Ms. Alicia Raimundo: Suicide Prevention and Mental Health Advocate
Ms. Barbara Swantson: Suicide Prevention and Mental Health Advocate
Dr. Carolina Koutras: Team Lead, Projects and Initiatives, Institute of Neurosciences, Mental Health and Addiction, Canadian Institutes of Health Research
Dr. Daniel McKennitt: Family Physician and Epidemiologist, University of Alberta
Dr. David Klonsky: Professor, Department of Psychology, University of British Columbia
Dr. Gustavo Turecki: Chair, Department of Psychiatry, McGill University (Committee Chair)
Dr. James Bolton: Assistant Professor, Director of Psychiatry, University of Manitoba
Mr. Jérôme Gaudreault: Director General, Quebec Association for Suicide Prevention
Dr. John Oliffe: Professor and Associate Director Research, School of Nursing, University of British Columbia
Ms. Juanna Ricketts: Suicide Prevention and Mental Health Advocate
Ms. Julie Kathleen Campbell: Executive Director, Canadian Association for Suicide Prevention
Dr. Lisa Votta-Bleeker: Deputy Chief Executive Officer, Canadian Psychological Association
Ms. Mara Grunau: Executive Director, Centre for Suicide Prevention
Ms. Michelle Peel: Director General, Science, Knowledge Translation and Ethics, Canadian Institutes of Health Research
Dr. Paul Links: Professor, Department of Psychiatry and Behavioural Neurosciences, McMaster University
Dr. Susan Chatwood: Executive and Scientific Director, Institute for Circumpolar Health Research
Below is a list of key terms used throughout the consultation.
sustained ability of a community to utilize available resources to respond to,
withstand, and recover from adverse situations.
Can be explained as a situation where a shock in a particular region spreads out and reoccurs with other people (example: death by suicide).
Disparate Suicide Rates:
variations of suicide rates, not allowing comparison, particularly between
communities and countries.
study of the distribution and determinants of health-related states or events
(including disease), and the application of this study to the control of
diseases and other health problems.
formation of ideas or concepts.
process of putting a decision or plan into effect; execution.
The process of adapting well in the face of adversity, trauma, tragedy, threats or significant sources of stress — such as family and relationship problems, serious health problems or workplace and financial stressors. It means "bouncing back" from difficult experiences.
Knowledge Translation (KT):
KT is defined as the synthesis, exchange, and application of knowledge by relevant stakeholders to accelerate the benefits of global and local innovation in strengthening health systems and improving people’s health.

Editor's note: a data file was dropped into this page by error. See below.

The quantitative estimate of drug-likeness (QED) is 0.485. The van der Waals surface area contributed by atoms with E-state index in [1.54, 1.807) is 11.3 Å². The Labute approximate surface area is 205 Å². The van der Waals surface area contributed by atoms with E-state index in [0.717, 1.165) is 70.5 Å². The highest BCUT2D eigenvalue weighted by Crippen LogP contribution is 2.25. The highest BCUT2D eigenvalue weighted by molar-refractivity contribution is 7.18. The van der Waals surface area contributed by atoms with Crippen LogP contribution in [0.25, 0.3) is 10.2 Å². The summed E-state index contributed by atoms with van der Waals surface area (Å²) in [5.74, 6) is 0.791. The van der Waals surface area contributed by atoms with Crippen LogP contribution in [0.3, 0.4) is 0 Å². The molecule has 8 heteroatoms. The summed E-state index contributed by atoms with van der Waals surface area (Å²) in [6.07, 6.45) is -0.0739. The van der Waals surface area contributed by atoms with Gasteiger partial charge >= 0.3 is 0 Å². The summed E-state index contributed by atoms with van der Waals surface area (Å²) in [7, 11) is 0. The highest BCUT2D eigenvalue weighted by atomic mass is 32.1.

A route formed by way of achieving specified results; a course of action.
Is an intervention conducted after a suicide, largely taking the form of support for the bereaved (family, friends, professionals and peers). Family and friends of the suicide victim may be at increased risk of suicide themselves.
Is the practice of extracting information from existing data sets in order to determine patterns and predict future outcomes and trends.
Groups at a higher risk for suicide or with higher
suicide rates than the general population as a result of various barriers such
as trauma or life circumstances (example: men
and boys, some Indigenous communities, people who have attempted suicide,
people impacted by suicide loss, people serving federal sentences, youth
(15 to 24 year olds), LGBTQ2 youth).
Relating to the interrelation of social factors and individual thoughts and behaviours.
In qualitative research, information is obtained from some members of a target population through unstructured or semi-structured moderated procedures. Such procedures include group discussions and individual interviews conducted in-person, by telephone or through electronic means. Qualitative research results cannot be statistically projected to the broader target population.
Quantitative research is used to quantify an issue by way of generating numerical data or data that can be transformed into usable statistics and uses measurable data to formulate facts and uncover patterns in research.
Increase something (or be increased) in size or number.
Social discourse is focused on social issues that are the subject of social experiences. Advertising is an example of social discourse, as a social practice where a community interacts and it´s possible to share interests, opinions and values through language.
The process by which an organization involves people who may be affected by the decisions it makes, or can influence the implementation of its decisions. Stakeholder engagement is a key part of social responsibility.
A systematic process or method of gathering information to better determine the knowledge possessed or achieved. Results may provide quantitative and qualitative data.
Systems science is an interdisciplinary field that studies the nature of systems - from simple to complex - in nature, society, cognition, and science itself.
Moving or situated in the opposite direction from that in which a stream or river flows; nearer to the source.
The emotional residue of exposure that people have from being exposed to trauma stories of others and become witnesses to the pain, fear, and terror that trauma survivors have endured.